• Martin King

    Just made my first batch… not sure if I can wait two months though (Xmas is coming). Would it be okay after a month?

    • Mike Fletcher

      Hi Martin
      Yes it will be okay after a month but the extra 4 weeks it would be delicious.

      • lymielady

        Absolutely Mike, ok to have a little sample after 4 weeks just to make sure it’s progressing well!!! Any excuse!

        • Mike Fletcher

          I started bottling the 2014 batch on 6th October so already almost 4 weeks under way. I messed about with the sugar this time, melted the sugar slightly before decanting to the sloe gin container.

    • Sue Mitchell

      You need to wait until sugar is fully dissolved and gin is rich deep ruby red, then taste, if you need to add more sugar then just pour onto jar no need for syrup the alcohol dissolves it. Look above for recipe but would recommend 10oz approx per bot of gin. It does depend on the juiciness of berries but just follow your own taste buds!

  • Karen Smith

    after a couple of days, I opened the jar and it already smells amazing! however I noticed some things floating on the top, I believe these are maggots that were in the sloes :-( I removed them and put them in the bin, will the gin still be OK? I guess the maggots died happy!!!

    • Michelle Tiddy

      For the first time ever I’ve just noticed some maggots in the sloe gin I made today!!! There are only a couple and I will strain them off……..by degrees….I’m sure it is just like the worm in tequila!!!

  • Devonshirelass

    It is true that you can keep sloe gin for a year and have a fantastic brew for Xmas 2014?

    • Jeff Dray

      I made three bottles of Sloe gin in August 2008, put them at the back of the kitchen cupboard and didn’t find it until Christmas 2012. It was possibly the tastiest drink I have ever had. Smooth as silk, the tang of the fruit was there but not a hint of roughness and this was using Lidl’s cheapest gin. I’ve just done two more for Christmas 2014. The longer the better.

      • Sue Mitchell

        It only kept well because bottles were unopened & in the dark. Best to drink year it’s made as there is nothing chemically happening to improve it. Agree using cheap gin though as it’s just the base alcohol you need not the refined flavourings in expensive gins. I am sure if a ‘cheap’ bottle & expensive bottle were made by same method etc then I’d defy anyone to tell the difference.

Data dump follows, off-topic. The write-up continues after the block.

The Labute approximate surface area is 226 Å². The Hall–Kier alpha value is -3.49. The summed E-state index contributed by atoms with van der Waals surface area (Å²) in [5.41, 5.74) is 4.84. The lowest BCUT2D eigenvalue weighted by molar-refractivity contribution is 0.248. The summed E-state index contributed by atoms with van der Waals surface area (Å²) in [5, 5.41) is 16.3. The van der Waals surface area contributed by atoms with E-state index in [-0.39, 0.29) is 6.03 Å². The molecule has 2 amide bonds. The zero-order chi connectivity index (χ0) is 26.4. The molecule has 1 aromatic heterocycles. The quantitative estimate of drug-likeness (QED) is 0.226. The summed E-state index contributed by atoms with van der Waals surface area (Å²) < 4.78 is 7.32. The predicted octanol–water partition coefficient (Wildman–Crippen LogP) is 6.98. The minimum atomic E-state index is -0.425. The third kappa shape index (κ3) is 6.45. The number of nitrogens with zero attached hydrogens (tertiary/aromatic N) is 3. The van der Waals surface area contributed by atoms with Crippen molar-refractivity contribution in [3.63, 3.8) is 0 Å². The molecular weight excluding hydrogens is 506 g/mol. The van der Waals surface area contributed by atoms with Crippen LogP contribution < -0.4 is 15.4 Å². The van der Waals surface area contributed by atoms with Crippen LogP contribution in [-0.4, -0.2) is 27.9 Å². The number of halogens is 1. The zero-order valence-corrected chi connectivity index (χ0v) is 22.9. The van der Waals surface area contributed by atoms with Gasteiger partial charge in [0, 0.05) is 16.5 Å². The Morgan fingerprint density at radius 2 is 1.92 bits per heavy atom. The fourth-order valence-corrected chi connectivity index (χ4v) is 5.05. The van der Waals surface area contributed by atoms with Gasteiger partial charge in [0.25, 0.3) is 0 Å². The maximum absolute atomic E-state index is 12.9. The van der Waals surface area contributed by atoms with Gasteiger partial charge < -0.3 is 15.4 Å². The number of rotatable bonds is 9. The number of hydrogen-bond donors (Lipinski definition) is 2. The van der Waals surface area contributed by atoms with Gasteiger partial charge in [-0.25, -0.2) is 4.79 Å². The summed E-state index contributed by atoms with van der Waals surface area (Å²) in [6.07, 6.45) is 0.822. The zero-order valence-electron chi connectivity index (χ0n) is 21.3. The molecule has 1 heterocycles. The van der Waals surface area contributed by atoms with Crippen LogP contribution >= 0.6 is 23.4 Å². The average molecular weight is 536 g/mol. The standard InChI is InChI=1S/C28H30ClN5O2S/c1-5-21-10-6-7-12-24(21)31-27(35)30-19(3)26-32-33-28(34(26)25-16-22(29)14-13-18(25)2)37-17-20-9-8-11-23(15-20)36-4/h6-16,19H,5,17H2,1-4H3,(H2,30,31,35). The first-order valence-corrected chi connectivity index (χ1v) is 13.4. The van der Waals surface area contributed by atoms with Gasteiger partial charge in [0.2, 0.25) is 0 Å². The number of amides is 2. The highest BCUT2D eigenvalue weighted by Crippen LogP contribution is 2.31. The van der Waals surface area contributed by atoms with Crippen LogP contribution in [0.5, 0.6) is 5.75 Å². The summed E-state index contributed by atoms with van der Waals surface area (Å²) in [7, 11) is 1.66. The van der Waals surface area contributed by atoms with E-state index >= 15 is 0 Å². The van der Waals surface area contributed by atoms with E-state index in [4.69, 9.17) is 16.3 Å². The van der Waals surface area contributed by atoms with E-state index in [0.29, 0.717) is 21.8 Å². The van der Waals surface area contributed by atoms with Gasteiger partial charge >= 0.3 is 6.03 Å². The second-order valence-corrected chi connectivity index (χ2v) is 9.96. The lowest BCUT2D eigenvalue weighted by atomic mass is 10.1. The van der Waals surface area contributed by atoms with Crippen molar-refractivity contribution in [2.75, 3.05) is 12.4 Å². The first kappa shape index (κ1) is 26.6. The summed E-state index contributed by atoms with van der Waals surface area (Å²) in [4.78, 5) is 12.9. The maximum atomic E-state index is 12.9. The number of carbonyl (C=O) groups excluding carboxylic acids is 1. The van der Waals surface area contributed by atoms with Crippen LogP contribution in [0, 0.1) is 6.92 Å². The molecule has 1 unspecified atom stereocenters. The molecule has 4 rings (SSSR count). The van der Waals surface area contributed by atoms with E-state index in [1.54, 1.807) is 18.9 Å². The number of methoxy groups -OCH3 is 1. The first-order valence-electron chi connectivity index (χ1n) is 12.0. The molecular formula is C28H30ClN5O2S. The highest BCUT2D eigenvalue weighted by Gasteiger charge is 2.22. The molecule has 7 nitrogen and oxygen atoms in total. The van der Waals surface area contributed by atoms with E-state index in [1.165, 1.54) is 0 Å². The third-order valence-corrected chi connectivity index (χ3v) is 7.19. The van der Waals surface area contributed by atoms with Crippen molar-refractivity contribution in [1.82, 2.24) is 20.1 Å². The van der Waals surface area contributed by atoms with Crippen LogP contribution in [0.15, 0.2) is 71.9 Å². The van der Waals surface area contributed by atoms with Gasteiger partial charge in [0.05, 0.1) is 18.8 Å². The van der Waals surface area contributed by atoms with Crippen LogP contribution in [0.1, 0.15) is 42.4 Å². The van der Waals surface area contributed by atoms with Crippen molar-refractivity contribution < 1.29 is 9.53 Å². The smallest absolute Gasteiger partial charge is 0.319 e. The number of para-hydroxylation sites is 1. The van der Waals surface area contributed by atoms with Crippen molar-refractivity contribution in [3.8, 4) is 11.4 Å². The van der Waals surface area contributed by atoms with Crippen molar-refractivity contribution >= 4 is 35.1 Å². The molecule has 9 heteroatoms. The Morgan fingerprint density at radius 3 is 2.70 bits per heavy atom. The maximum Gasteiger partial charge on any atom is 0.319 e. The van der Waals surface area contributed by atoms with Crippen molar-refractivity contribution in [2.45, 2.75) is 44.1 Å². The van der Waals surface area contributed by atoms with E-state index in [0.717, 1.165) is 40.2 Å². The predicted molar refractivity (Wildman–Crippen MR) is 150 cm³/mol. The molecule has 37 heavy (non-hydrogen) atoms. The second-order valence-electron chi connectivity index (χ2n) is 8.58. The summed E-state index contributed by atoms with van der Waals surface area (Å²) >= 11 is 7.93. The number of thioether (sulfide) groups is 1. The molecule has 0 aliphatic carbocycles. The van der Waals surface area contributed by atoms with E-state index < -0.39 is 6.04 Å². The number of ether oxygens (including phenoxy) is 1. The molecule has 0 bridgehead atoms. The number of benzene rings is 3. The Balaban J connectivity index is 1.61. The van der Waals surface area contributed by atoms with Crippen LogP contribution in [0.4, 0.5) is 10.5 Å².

• fre3ke

          There is something happening to improve it with time. The tannins break down. That is why it was smoother and less rough after 4 years.

          • Sue Mitchell

            Never made a rough one yet? If there is a better harvest next year I will put a small bottle aside for a few years but really don’t see how you can improve on perfection! Lol

          • fre3ke

            If you do put some aside, I’d advise you not to put in your regular amount of sugar. You probably put in more to counter the tannin, so when the tannin is gone you could up with something too sugary.

          • Sue Mitchell

            What ratio of ingredients do you use? Although we have used a tried & trusted recipe for many years ( lowered the sugar amounts though) I am interested in other methods.

          • fre3ke

            Actually, this is my second year into sloe liquor making. It’s from winemaking that I know about the high amount of tannin in sloes, and tannin breaking down with time. One more tip from winemaking: if you don’t like the oxidation/browing, you could try preventing it by adding a small amount of sulfite to your liquor. Although I have some 5 year old cherry liquor and I like the sherry-like taste of oxidation in that one. This year with the sloes I’m trying different kinds of alcohol, the difference between frozen and unfrozen, different additives (vanilla bean, almonds, aniseed), and adding the sugar at the start or at the end. If something interesting comes out, I’ll get back to you before next harvest :)

          • lymielady

            We have kept sloe gin longer before especially in the years when sloes were plentiful but have never found it as nice, we prefer the sharpshooter fruity flavour that is so unique to the sloe berry, the colour is also what makes a young sloe gin superior!
            Have also made it with Vodka, brandy & white rum but gin is still tops in this house.
            I still cannot see any reL benefit from keeping it when it’s so delicious made the way we do!
            2 yrs ago an American colleague try to tell me what I was doing wrong, he had read up online about the right way……his was so foul the recipient threw it down the sink, said it made them ill but have happily drunk ours over many years!